Under direction of digital controller 12, receiver 14 provides delays during the scan such that steering of receiver 14 tracks the direction θ of the beam steered by transmitter 10 and samples the echo signals at a succession of ranges R and provides the proper delays to dynamically focus at points P along the beam. Thus, each emission of an ultrasonic pulse waveform results in acquisition of a series of data points which represent the amount of reflected sound from a corresponding series of points P located along the ultrasonic beam.
The separate echo signals from each transducer element 4 are combined in receiver 14 to produce a single echo signal corresponding to a single scan line. Display system 18 receives the series of data samples produced by receiver 14 for all the scan lines after being converted by scan converter 22 to X-Y display coordinates. Scan converter 22 converts the (R-θ) signals into display (X-Y) coordinates, producing one frame of the desired image, which may be in wedge form for visual display.
In accordance with the present invention, a speckle noise filter 16 is situated between receiver 14 and scan converter 22 (see FIG. 1). Speckle filter 16 receives ultrasound signal 30, including range and depth information, or R-θ signals, from receiver 14. The speckle-reduced signal is then supplied from filter 16 to scan converter 22. The architecture of speckle filter 16 is generally shown in FIG. 2.
As shown in FIG. 2, speckle filter 16 comprises a subinterval divider 32, a wavelet transform 36, a threshold processor 38 and an inverse wavelet transform 42 connected in series. Subinterval divider 32 receives the ultrasound signal 30 from receiver 14 (see FIG. 1) for each beam angle θ and divides it into overlapping subintervals or segments of length L. The ultrasound range signals 31 produced by subinterval divider 32 are supplied to wavelet transform 36. For each subinterval, a discrete wavelet transform is applied by wavelet transform 36 to provide a hierarchical frequency-scale space representation 34.
Details of wavelet transform processor 36 are shown in FIG. 3. A particular wavelet is specified by a particular set of numbers, i.e., wavelet filter coefficients, with the simplest wavelet having only four coefficients, namely, C0, C1, C2 and C3. Examples of suitable wavelets are the Haar wavelet and the Daubechies wavelet. These wavelets are discussed in "Wavelets: A Tutorial in Theory Applications" by Charles Chin, Academic Press Inc., London, UK (1992) and "The Wavelet Transform, True Frequency Localization and Signal Analysis" by I. Daubechies, IEEE Trans. Info. Theory, Vol. 41, pp. 961-1005 (1990), incorporated herein by reference. Unlike Fourier transforms, which utilize sines and cosines as their basis, wavelet functions are localized in space and, like sines and cosines, are also localized in frequency or, more precisely, characteristic scale. This dual localization characteristic of wavelets can provide high computational advantage when data are analyzed in the wavelet domain. Thus, as shown in FIG. 3, input signal 31 is provided to pairs of compute blocks or stages 360, 361, which are the digital filter realization of the wavelet transform. Compute block 360 is a smoothing filter H and illustrates the frequency response characteristics of filter H, which for a four-coefficient filter acts as a moving average of four samples of signal 31. Compute block 361 is a detail filter G, whose frequency response is a mirror image of that of smoothing filter H. Accordingly, filters H and G are referred to as quadrature mirror filters in digital signal processing terminology. Due to the mirror image relation of the frequency responses of filters H and G, the output signal of filter H block 360, decimated by a factor of 2 in divider 369, essentially "throws away" half the values, and accurately represents input signal 31 "smooth" information. The output signal of filter G block 361, similarly decimated by a factor of 2 in divider 367, accurately represents input signal 31 "detail" information.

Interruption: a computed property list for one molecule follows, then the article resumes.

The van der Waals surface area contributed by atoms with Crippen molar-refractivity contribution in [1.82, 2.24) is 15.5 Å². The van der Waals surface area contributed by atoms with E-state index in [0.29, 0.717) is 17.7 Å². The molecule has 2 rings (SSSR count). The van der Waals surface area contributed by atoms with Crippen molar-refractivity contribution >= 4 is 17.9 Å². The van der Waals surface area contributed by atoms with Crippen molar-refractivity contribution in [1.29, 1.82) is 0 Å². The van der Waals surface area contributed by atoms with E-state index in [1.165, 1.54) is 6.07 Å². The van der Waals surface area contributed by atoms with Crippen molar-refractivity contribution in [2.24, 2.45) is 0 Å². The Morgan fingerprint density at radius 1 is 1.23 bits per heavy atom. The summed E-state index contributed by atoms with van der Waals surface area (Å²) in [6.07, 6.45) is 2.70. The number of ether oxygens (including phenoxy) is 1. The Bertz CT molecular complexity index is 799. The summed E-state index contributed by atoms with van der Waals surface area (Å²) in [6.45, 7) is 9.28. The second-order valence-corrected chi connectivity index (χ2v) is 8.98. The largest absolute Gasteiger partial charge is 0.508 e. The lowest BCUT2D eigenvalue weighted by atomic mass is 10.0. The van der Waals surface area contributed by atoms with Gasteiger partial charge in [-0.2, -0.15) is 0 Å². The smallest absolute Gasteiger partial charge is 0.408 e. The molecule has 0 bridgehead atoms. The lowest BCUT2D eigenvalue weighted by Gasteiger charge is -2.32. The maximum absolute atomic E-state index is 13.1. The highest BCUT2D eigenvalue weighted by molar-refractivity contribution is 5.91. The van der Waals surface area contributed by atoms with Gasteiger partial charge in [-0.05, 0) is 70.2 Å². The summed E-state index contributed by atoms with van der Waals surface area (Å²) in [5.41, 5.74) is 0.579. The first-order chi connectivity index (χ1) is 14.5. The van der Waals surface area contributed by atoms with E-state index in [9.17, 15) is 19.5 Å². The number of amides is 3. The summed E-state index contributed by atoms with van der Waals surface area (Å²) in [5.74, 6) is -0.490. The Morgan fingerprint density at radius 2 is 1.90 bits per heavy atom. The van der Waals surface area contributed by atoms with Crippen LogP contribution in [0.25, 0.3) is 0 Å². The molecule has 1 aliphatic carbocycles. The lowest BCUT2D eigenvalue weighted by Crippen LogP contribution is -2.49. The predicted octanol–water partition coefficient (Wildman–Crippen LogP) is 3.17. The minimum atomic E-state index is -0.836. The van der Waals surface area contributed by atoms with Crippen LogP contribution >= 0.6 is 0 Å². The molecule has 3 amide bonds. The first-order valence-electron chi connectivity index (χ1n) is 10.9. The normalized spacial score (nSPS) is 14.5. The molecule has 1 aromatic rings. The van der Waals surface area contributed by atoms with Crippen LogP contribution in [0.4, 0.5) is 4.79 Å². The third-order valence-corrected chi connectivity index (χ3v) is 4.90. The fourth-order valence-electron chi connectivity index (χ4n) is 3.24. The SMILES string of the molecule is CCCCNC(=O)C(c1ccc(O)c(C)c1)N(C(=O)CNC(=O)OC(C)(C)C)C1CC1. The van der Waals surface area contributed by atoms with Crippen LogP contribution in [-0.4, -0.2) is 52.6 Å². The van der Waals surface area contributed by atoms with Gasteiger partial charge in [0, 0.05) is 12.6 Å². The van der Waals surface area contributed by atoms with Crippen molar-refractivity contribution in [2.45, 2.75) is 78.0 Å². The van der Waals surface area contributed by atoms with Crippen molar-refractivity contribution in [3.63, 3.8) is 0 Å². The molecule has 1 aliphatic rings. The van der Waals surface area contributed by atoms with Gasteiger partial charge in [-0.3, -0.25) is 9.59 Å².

As seen in FIG. 3, each successive stage of filters H and G acts on the output signal of the preceding filter H, so that compute blocks 361/367 produce as output signals the detail coefficient vectors 370, 371, 372 and 373. The coefficients are indicated by CH (i, j, k), wherein i is the index for coefficient location in a specific scale j and subinterval k, j is the index for wavelet scale (level of resolution) for a subinterval k, and k is the index for subinterval. Signal 370 produced by filter G of the first stage is the detail wavelet coefficient CH (i, 0, k) at scale zero, which is the finest resolution. Signal 371 produced by filter G of the second stage is the detail wavelet coefficient CH (i, 1, k) at scale one, which provides a lesser resolution. Similarly, signal 372 produced by filter G of the third stage is the detail wavelet coefficient CH (i, 2, k) at scale two, which provides a still lesser resolution, while signal 373 produced by filter G of the fourth stage is the detail wavelet coefficient CH (i, 3, k) at scale three, which provides the lowest resolution level of the four-coefficient filter.